Councils are working closely with leisure centres and swimming pools in their areas as they look to try and reopen from this weekend. However, significant losses of income during this period has left many leisure providers on the brink of financial collapse.
The Government is set to announce plans to tackle the obesity crisis to get the nation fit and ready to deal with any second wave of COVID-19. The Local Government Association, which represents councils in England and Wales, said that leisure facilities are a key tool in this national effort but they need urgent funding to cover loss of income, maintenance and utility costs.
Many leisure providers are concerned that memberships and visits to facilities will not return to pre-pandemic levels for some time, meaning they will be unable to generate the income needed to cover the service costs of reopening.
Whilst some people have been able to take the opportunity to try online classes and new forms of exercise during lockdown, many others have seen their activity levels decrease and a number of leading health experts, including the Royal College of Paediatrics and Child Health have warned that the lockdown has worsened the epidemic in childhood obesity.
The LGA also said the coronavirus pandemic has hit those from more deprived backgrounds and the black, Asian and minority ethnic community hardest, whether that be through deaths, digital poverty or a lack of accessibility to parks, private gardens and green spaces to exercise.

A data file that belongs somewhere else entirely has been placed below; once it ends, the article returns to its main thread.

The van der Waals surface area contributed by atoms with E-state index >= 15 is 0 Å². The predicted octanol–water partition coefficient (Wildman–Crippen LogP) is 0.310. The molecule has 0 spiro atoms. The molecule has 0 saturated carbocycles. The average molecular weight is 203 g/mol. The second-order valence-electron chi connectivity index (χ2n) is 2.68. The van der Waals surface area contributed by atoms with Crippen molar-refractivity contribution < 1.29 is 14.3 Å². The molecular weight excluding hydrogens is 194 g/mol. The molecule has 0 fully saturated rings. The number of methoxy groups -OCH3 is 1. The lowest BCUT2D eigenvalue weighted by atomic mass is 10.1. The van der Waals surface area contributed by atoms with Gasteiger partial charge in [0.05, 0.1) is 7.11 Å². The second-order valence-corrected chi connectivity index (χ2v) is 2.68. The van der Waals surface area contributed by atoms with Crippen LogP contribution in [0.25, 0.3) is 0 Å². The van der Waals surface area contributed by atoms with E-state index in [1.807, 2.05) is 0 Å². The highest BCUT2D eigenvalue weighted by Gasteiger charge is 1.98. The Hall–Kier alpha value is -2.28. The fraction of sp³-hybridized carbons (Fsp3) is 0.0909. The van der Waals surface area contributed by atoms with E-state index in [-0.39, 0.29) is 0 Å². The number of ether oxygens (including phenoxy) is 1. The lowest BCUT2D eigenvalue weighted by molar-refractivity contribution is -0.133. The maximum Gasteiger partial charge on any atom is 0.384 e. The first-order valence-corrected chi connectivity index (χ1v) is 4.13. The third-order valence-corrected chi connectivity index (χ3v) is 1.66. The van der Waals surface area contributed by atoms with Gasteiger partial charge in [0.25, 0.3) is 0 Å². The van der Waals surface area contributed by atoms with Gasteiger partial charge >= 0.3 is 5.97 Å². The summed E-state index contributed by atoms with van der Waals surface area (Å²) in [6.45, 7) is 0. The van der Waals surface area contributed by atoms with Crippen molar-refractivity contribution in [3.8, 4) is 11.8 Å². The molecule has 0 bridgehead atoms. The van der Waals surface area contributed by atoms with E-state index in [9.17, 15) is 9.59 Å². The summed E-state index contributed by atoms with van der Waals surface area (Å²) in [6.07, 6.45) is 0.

Obesity and physical inactivity are the biggest public health challenges we face, and councils are already stepping up and working with the Government and partners to help our communities live healthier and more active lives. With over a quarter of children aged 2-15 and 62 per cent of adults in England overweight or obese, and at an increased risk from diseases such as diabetes and cancer, the LGA said access to leisure facilities will play a key part in managing and reducing long-term health conditions.
Cllr Gerald Vernon-Jackson, Chair of the LGA’s Culture, Tourism and Sport Board, said:
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Communities are excited by the return of cherished leisure facilities from this weekend. But many providers are in serious trouble and, without urgent government support, there is a real risk that our leisure facilities will disappear.
Exercising regularly is clearly a great way to get healthy and tackle obesity. A more active community is a healthier, stronger and more prosperous community but the lockdown has increased physical inactivity and unhealthy eating habits for some families.
The Government urgently needs to provide funding to ensure leisure facilities stay open to all communities and recognises their role in the fight against obesity, inactivity and poor mental health, which in turn will help to save the NHS being overburdened in the future.